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My colleague Peter Smith recently penned an invaluable paper that I kick myself for not writing earlier: The Four Faces of Procurement. Peter spends much of the beginning of his analysis examining a brief history of procurement. I know, you've read it a million times already, but you've probably haven't read it with flair, style and expertise that Peter weaves into the transformations we've seen in recent decades. More to the point, in the core of the analysis itself, Peter introduces the four faces of procurement, Leaders, Diplomats, Investigators and Analysts.
Peter goes on to explore each of these "faces" in more detail. But here's a preview:
- The Diplomat is worldly, sophisticated, connected but tough
- The Analyst understands global trends, data, markets and suppliers
- The Investigator uses internally generated data to drive value opportunities
- The Leader works internal colleagues to deliver organizational value
Consider "The Investigator" for a moment. According to Peter, while the analyst focuses externally, this face is internally orientated. Procurement professionals will not, we believe, need to be deep technology experts in 2020. Indeed, the strong trend we've seen in the last couple of years around usability as a key factor for systems will continue as software becomes more intuitive and even business solutions have a consumer-type look and feel.
However, our executive must be comfortable with the use of technology, and most importantly, have the capability to exploit that within the organization. This means being able to understand, work with, manipulate and interrogate the increasing amounts of internal data that will be available via the technology.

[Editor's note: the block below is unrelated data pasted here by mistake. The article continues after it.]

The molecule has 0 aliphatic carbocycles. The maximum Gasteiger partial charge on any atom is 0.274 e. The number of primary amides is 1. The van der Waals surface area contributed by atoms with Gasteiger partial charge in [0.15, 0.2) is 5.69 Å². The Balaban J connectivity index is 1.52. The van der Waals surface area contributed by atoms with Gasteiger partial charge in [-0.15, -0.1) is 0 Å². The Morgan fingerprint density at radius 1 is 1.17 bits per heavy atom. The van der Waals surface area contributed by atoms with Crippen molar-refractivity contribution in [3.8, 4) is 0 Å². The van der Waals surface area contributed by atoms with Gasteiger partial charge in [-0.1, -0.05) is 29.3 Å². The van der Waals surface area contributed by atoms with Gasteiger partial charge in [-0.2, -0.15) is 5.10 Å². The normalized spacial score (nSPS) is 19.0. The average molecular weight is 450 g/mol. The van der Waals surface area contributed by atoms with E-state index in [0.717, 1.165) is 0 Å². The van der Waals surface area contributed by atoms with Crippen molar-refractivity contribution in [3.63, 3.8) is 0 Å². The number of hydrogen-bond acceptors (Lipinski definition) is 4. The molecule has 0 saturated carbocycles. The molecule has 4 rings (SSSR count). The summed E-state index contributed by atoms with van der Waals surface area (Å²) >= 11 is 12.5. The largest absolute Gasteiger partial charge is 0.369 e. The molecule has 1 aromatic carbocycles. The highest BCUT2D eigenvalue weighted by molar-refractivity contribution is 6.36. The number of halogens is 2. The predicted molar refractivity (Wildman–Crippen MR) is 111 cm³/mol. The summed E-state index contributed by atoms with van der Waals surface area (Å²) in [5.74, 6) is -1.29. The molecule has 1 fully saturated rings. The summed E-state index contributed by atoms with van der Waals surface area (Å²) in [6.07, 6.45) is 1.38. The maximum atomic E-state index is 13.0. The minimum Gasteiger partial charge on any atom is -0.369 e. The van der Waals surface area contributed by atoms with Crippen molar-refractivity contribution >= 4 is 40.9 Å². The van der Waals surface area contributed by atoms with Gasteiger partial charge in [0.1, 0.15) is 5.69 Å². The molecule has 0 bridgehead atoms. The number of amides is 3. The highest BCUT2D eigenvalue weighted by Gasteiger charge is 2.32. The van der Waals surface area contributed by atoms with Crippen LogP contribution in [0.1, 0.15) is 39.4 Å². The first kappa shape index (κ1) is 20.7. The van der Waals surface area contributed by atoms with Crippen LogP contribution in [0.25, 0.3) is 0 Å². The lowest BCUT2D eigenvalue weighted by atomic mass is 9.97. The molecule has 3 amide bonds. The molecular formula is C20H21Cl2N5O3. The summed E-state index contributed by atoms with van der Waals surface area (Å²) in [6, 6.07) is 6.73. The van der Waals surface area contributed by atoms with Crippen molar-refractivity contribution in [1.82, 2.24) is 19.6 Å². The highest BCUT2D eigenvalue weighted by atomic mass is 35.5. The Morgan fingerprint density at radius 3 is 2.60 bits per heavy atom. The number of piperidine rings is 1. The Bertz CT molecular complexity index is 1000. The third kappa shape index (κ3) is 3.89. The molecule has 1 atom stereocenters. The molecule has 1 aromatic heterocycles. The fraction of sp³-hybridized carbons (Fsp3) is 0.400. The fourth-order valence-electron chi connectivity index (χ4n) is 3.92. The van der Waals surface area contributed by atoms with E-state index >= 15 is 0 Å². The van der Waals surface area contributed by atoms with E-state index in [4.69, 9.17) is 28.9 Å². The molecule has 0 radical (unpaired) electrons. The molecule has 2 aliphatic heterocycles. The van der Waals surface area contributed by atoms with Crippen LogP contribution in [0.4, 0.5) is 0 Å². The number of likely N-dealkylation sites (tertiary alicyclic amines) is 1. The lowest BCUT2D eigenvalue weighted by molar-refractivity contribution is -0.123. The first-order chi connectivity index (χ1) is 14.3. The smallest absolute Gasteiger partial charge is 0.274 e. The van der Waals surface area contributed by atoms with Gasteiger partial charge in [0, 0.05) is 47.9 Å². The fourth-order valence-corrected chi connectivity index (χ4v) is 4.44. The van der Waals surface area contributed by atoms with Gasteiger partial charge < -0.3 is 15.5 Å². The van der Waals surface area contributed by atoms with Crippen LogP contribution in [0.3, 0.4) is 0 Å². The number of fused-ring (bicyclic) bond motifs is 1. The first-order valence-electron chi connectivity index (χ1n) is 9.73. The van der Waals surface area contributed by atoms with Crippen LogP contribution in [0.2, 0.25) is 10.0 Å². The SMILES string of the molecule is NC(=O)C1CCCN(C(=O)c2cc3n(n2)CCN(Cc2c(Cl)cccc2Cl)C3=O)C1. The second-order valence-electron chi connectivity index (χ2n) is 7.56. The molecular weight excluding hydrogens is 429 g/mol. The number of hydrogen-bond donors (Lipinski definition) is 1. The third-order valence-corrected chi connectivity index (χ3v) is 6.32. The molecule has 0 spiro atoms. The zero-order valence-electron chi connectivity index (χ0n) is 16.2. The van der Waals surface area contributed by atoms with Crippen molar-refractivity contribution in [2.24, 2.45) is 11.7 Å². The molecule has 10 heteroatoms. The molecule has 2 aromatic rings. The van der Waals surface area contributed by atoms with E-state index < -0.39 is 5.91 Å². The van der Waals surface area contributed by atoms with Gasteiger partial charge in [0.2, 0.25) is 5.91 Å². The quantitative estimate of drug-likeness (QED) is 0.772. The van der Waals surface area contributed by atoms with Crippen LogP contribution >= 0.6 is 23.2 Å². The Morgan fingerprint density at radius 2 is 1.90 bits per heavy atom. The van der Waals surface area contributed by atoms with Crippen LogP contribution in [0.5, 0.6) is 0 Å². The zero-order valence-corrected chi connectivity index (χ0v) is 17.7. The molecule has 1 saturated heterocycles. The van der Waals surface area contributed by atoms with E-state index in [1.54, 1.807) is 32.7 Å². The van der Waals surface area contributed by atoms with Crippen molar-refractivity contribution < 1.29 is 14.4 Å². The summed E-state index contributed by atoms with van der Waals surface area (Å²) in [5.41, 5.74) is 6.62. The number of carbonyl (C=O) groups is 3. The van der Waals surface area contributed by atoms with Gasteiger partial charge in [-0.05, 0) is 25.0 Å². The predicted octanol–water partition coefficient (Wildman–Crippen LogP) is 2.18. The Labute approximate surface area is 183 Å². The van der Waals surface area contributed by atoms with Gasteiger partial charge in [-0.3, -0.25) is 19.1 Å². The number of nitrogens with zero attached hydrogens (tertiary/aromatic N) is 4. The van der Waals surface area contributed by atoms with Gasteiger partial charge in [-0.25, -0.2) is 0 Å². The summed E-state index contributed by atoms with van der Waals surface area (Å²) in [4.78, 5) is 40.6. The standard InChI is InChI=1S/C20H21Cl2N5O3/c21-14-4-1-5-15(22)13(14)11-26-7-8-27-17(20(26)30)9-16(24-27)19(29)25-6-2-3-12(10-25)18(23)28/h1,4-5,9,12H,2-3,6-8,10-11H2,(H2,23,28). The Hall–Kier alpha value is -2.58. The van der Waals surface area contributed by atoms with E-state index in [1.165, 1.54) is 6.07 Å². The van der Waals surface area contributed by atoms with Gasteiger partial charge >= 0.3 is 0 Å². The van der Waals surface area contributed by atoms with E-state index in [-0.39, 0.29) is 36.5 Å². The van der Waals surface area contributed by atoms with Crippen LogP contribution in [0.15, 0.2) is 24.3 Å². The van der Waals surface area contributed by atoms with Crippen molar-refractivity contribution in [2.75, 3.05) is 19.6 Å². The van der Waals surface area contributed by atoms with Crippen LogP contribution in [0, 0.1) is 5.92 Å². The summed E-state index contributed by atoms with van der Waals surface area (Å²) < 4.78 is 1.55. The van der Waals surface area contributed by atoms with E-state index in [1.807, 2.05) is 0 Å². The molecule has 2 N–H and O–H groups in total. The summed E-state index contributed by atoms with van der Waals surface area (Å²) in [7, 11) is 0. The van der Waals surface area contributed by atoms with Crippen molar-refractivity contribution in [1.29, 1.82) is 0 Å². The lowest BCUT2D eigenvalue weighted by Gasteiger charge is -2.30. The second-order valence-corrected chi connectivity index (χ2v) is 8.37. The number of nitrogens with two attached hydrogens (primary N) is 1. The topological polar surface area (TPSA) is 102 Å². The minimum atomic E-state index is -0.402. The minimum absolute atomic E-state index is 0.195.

"My people have to be data driven," a Danish Chief Procurement Officer said to us recently. Whether it is in the context of the information available from ERP systems, spend analytics, supplier information and risk management systems or wider market and supplier data, the skill for the procurement professional will lie in:
- Knowing what the mass of data means
- Understanding how to use it, drawing conclusions and developing actions based on it
- Developing the next level of questions to interrogate the data or the systems further (for instance, going back with the right "what if..." questions in advanced sourcing scenarios).
Numerical analysis, reasoning, and problem solving skills will be enhanced, in the very best Investigators, by a streak of creativity – the ability to take the data and make a leap to an extraordinary idea or conclusion.
For each of these faces, Peter considers the internal/external dimension " facing both external markets and suppliers, and internally to stakeholders, colleagues and budget holders" as well as the "analytical/relationship dimension – working in a data-driven, analytical manner when appropriate, yet also demonstrating a high level of behavioral skill and sensitivity."
Further, he also observes that not all procurement roles will need the same balance. Junior procurement analysts may not need to worry about the relationship side of things early in their career. Top CPOs don't need to be constantly down in the analytical detail. But the most successful procurement professionals, at all levels, will be those who feel comfortable operating with any one of our "four faces".